South Africa
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Aspen licensing deal secures supply of J&J vaccines to Africa

Aspen Pharmacare has signed a deal to license Johnson & Johnson’s (J&J) Covid-19 vaccine in SA, opening the way for increased supply of vaccines to Africa.

Under the terms of the deal, Aspen and Janssen Pharmaceuticals and Janssen Pharmaceutica NV, two of the Janssen Pharmaceutical Companies of J&J, are close to finalising a “definitive agreement” for the Gqeberha-based pharmaceutical company to manufacture and sell an Aspen-branded Covid-19 vaccine throughout Africa, the company said on Tuesday. 

“This [deal] gives us security of supply which we did not have before,” said Strive Masiyiwa, African Union Special Envoy for Covid and Africa Vaccine African Union Special Envoy for Covid and Africa Vaccine.

“Today I am so pleased we can say production of this vaccine under licence, like they do in India, has begun.”

Masiyiwa called on Aspen and J&J to complete the commitment to allow the SA firm to produce the active pharmaceutical ingredient (API) locally within the next two years.

Meanwhile, pharma companies, scientists and healthcare professionals were engaged in a race against time to determine whether current vaccines were effective against the new Omicron variant of the Sars-CoV-2 virus.

On Tuesday, global stock markets slumped in the wake of comments by the CEO of US drugmaker Moderna, Stéphane Bancel, that existing vaccines are likely to be be less effective against Omicron than against the Delta variant. 

Bancel told the Financial Times vaccine manufacturers could struggle to target the Omicron variant and earlier variants of the virus.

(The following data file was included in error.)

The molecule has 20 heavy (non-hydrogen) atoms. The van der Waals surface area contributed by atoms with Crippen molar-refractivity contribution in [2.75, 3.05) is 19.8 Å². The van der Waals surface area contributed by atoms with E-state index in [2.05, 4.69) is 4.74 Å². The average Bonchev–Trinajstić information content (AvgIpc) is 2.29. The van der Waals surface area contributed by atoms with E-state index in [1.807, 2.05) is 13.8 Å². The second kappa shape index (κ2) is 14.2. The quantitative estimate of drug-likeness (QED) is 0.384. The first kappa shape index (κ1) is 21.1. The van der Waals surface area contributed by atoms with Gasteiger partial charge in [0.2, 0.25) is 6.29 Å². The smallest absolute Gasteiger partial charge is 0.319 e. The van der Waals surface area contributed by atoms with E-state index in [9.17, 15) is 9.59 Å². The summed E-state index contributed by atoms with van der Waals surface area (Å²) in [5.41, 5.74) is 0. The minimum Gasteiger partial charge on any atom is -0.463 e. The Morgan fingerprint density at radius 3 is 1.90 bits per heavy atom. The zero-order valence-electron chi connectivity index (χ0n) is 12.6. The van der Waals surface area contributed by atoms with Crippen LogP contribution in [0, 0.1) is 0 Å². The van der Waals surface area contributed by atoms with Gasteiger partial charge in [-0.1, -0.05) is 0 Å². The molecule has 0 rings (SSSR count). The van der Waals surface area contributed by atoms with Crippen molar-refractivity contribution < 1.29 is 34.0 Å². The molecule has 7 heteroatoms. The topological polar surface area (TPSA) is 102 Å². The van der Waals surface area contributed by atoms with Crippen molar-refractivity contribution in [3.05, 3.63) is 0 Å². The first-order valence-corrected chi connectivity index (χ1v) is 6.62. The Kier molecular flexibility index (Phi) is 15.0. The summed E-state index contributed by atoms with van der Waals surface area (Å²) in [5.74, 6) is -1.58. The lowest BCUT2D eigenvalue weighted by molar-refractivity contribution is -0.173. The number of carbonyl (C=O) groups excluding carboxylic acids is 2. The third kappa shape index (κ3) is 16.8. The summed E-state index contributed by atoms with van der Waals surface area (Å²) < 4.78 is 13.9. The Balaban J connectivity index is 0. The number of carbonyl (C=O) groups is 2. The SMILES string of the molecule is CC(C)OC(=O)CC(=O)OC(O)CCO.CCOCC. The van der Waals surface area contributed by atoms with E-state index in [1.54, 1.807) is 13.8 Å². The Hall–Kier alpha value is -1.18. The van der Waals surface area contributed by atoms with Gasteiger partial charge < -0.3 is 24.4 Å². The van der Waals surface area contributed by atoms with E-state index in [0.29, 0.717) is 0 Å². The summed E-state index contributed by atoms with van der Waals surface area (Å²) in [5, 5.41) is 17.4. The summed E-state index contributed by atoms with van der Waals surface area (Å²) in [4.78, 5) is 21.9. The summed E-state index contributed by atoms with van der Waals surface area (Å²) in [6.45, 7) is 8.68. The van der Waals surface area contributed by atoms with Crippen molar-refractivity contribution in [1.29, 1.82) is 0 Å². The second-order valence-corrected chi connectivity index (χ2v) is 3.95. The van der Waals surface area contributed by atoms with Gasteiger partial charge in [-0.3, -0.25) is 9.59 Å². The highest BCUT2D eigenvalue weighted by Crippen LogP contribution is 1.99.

However, Adrian Thomas, J&J's vice president global public health, said current vaccines had provided “very good coverage” against the new variant.

“All the manufacturers are rapidly assessing this and we’re already working on tweaking the vaccine,” he said.


The vaccine, called Aspenovax, will be manufactured from drug substance supplied by J&J and sold to public sector markets in Africa.

Noting that Africa’s response to the pandemic had been hampered by vaccine inequality as rich countries cornered much of the vaccine supply as it became available, Aspen group chief executive Dr Stephen Saad said the licensing deal was “a game-changer”.

“[It] gives you independence and speed of access to intellectual property,” he said, adding Aspen would gain the autonomy of releasing the vaccine and determining where it goes.

It would also partly resolve intellectual property (IP) issues which have been widely seen as a stumbling block to making vaccines available to poorer countries.

“We’ve seen a lot of issues around IP and IP waivers and this obviates a lot of those hurdles relating to IP,” he said.

“Because it’s a tech transfer, it’s a more efficient process for early entry.”

Saad would not comment on pricing, except to say Aspen intended to be competitive.

The deal also paved the way for major vaccine buyers such as the Gavi Alliance, formerly the Global Alliance for Vaccines and Immunisation, to buy vaccines from Africa, Masiyiwa said.

“Unless people like Gavi step forward and begin to talk to African industrialists like Aspen to produce vaccine, we will not deal with the problem Africa found itself in, which was to be pushed to the back of the queue.”